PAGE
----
"Foxcatcher" opens on that day and the moment of Dave's murder (via du Pont's .44 magnum revolver), followed by two parts, "Making A Champion" and "Destroying A Champion." The author describes his own path to Olympic glory but also elements of his brother's success story juxtaposed with du Pont's silver-spooned sports journey. I found the first half of the book interesting, with an appropriate level of detail, but also somewhat repetitive. Person X wronged me (Mark), I brooded, I wrestled, I won, Dave won, attention from me diverted, chip on shoulder, reflection and explanation, then person Y wronged me ... repeat sequence.

Scenes describing the brothers' victories at Los Angeles in 1984 offer a too-brief peek into the Games experience for both Champions. The "Golden Moment" chapter opens with a couple of pages of historic context that, for me, was not written in Mark's voice, but much of the chapter later describes the author's first person accounts of navigating the Olympic credentialing process, Olympic Village setting, his team's move to Motel 6 (to be closer to the wrestling venue, Anaheim Convention Center) many matches and his victory for Olympic gold.

His mom's playful but ill-timed invitation to Disneyland -- an athlete family perk -- is priceless. A victory parade car ride with Mary Lou Retton is another fun moment in detail.

As an Oklahoman, I appreciated Mark's take on his experiences living and wrestling in the state, and his departure from Oklahoma City brought this reader a smile (similar to Schultz's exit on I-40 westbound, more than once I've pulled off the highway to soak in the OKC skyline and reflect on time lived there).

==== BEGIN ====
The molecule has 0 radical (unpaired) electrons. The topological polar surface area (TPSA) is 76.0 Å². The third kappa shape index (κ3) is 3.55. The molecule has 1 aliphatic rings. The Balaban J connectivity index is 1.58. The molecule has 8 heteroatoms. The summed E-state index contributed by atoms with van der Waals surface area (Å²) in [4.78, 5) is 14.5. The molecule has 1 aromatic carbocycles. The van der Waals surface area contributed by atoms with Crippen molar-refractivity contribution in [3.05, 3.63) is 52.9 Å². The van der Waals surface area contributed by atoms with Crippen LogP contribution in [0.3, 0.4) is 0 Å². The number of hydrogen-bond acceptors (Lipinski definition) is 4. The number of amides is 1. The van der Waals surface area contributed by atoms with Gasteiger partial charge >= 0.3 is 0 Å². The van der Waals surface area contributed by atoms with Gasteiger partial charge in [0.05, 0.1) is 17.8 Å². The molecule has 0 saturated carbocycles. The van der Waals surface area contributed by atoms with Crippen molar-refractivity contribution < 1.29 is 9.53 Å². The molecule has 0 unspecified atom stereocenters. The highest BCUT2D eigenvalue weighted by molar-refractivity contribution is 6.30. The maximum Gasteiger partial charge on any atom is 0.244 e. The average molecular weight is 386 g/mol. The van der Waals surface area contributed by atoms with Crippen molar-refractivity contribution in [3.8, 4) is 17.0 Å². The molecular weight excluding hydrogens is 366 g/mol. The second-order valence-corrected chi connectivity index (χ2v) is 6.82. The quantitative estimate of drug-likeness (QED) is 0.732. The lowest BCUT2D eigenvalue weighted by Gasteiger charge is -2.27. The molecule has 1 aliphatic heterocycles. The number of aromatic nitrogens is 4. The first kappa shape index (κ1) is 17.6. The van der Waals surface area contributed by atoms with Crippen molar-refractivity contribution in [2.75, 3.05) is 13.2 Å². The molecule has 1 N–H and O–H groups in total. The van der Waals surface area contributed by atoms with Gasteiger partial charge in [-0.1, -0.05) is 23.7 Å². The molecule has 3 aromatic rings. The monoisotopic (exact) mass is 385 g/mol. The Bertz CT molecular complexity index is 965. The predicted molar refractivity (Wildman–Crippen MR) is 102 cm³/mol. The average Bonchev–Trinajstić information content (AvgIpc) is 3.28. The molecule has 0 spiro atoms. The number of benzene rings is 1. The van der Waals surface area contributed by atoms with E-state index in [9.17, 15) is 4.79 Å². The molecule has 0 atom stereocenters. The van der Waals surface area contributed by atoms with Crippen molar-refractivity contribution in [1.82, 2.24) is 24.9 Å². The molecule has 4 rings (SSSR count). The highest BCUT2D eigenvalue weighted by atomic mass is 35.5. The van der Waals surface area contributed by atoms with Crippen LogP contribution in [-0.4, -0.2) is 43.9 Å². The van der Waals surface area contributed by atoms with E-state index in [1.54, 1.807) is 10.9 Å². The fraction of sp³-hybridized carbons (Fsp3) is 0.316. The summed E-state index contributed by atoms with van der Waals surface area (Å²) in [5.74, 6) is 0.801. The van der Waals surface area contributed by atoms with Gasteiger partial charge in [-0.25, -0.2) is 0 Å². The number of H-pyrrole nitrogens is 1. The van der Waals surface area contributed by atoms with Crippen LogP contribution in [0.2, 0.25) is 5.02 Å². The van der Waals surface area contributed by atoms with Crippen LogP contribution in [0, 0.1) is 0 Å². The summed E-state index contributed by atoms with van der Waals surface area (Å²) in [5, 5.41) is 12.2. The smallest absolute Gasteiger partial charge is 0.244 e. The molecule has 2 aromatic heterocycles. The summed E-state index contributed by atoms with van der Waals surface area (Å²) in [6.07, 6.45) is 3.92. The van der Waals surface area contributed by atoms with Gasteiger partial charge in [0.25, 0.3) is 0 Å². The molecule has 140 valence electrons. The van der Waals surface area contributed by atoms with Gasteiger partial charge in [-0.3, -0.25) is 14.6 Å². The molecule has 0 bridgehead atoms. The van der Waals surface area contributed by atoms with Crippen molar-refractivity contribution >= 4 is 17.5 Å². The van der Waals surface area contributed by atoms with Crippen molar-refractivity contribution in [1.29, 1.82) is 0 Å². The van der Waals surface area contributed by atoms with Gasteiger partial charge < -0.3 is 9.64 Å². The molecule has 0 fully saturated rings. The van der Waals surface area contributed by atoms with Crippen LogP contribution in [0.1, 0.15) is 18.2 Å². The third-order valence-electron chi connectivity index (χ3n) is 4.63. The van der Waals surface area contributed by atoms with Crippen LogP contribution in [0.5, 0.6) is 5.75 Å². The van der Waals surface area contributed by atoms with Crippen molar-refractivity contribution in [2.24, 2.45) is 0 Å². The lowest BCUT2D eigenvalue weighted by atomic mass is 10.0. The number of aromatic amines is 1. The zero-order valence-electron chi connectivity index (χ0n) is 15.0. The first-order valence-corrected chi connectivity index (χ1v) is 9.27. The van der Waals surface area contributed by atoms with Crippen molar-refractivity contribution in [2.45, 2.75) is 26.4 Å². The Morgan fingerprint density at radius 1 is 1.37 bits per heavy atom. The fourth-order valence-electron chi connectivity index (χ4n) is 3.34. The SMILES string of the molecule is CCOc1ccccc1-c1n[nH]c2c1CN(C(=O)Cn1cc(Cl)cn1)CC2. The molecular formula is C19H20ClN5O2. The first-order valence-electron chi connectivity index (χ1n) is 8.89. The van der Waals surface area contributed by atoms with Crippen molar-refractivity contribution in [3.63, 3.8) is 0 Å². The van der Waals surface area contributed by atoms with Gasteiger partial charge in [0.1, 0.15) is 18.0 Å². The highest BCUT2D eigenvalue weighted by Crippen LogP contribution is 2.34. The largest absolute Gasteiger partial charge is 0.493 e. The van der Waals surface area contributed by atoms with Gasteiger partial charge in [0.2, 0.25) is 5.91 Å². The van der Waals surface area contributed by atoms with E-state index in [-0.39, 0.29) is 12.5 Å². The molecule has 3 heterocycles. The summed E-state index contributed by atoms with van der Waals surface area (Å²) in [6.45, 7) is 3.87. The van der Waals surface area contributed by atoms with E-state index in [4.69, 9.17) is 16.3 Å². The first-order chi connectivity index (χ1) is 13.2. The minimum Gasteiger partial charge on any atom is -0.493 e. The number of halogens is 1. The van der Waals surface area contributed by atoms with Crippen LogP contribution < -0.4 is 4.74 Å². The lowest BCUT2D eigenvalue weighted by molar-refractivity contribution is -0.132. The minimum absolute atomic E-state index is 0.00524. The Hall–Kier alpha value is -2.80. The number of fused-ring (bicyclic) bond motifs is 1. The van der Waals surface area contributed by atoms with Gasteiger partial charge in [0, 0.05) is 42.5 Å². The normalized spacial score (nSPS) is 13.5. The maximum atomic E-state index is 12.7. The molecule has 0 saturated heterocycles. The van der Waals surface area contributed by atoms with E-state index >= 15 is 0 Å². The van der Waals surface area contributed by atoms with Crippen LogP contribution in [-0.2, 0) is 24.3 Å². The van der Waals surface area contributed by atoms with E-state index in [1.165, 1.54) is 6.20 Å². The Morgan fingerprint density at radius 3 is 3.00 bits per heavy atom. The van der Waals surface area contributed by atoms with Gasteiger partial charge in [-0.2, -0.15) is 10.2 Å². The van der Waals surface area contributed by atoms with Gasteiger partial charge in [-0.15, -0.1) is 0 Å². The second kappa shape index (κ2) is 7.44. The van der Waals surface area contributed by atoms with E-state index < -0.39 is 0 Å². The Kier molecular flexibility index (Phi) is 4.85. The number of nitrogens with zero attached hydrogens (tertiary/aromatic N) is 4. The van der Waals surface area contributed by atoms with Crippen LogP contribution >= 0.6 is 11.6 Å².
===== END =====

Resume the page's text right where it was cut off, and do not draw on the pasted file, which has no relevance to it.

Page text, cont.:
Latter chapters of Part One set the scene of Mark's mid-1980s introduction to du Pont's "Foxcatcher" estate near Philadelphia, with many red flags revealed as Schultz settles in to a dream job later deemed a bait-and-switch. Schultz does not mince words with his disdain for then-leadership of USA Wrestling or several Pennsylvania institutions (local law enforcement, universities and museums), portrayed as eager Romulus and Remus-like figures suckling du Pont's multi-million-dollar she-wolf teats (my words, not those of Schultz/Thomas).

Part Two delivers more of a page-turning reader experience. Schultz describes the arc of his Foxcatcher tenure that crescendos and crashes with a thud at the Seoul 1988 Olympics. Sadly absent from Schultz's Olympic return was his "do or die" pre-1984 spirit, replaced with an eagerness to flip the bird to most of the folks who helped him get to Korea (with du Pont providing most of the shoulder chips).

The book also delivers through a researched timeline of events before and after du Pont shot Dave, the court proceedings that followed and some curious reveals on Mark's post-Olympic career on and mostly off the wrestling mat. Mark shares a touching and eerily apt story from Dave's childhood, as told by their father during his son's funeral, which is a poignant takeaway from the pages of "Foxcatcher."

It will be interesting to see how this book, marketed as "True Crime" versus a sports story, got transformed for the silver screen. It's a good read while awaiting the theatrical version, and no-doubt will serve as a reference point for discussion as the film gains more views.

Image of John du Pont via this site; Foxcatcher cover image via Dutton; 1984 photo via this site; Rome sculpture image via Wikipedia.